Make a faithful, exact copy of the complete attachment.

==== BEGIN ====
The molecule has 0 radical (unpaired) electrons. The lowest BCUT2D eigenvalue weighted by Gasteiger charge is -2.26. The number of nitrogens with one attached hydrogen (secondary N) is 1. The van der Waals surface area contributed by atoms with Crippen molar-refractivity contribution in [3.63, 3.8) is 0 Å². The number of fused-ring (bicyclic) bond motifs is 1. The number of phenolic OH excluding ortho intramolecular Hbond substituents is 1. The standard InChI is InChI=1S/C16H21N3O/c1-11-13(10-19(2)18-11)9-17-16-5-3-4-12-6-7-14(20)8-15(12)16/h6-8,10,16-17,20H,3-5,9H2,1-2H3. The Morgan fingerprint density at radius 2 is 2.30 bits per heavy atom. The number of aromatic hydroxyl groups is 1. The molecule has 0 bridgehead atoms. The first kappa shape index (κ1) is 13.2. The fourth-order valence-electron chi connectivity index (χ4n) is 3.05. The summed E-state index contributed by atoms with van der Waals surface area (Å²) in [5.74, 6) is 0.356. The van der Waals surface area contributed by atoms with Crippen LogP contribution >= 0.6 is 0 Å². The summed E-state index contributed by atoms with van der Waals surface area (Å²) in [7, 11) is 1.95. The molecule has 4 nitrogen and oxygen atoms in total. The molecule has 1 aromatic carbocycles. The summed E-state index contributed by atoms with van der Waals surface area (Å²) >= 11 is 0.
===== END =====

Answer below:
The molecule has 0 radical (unpaired) electrons. The lowest BCUT2D eigenvalue weighted by Gasteiger charge is -2.26. The number of nitrogens with one attached hydrogen (secondary N) is 1. The van der Waals surface area contributed by atoms with Crippen molar-refractivity contribution in [3.63, 3.8) is 0 Å². The number of fused-ring (bicyclic) bond motifs is 1. The number of phenolic OH excluding ortho intramolecular Hbond substituents is 1. The standard InChI is InChI=1S/C16H21N3O/c1-11-13(10-19(2)18-11)9-17-16-5-3-4-12-6-7-14(20)8-15(12)16/h6-8,10,16-17,20H,3-5,9H2,1-2H3. The Morgan fingerprint density at radius 2 is 2.30 bits per heavy atom. The number of aromatic hydroxyl groups is 1. The molecule has 0 bridgehead atoms. The first kappa shape index (κ1) is 13.2. The fourth-order valence-electron chi connectivity index (χ4n) is 3.05. The summed E-state index contributed by atoms with van der Waals surface area (Å²) in [5.74, 6) is 0.356. The van der Waals surface area contributed by atoms with Crippen LogP contribution >= 0.6 is 0 Å². The summed E-state index contributed by atoms with van der Waals surface area (Å²) in [7, 11) is 1.95. The molecule has 4 nitrogen and oxygen atoms in total. The molecule has 1 aromatic carbocycles. The summed E-state index contributed by atoms with van der Waals surface area (Å²) >= 11 is 0.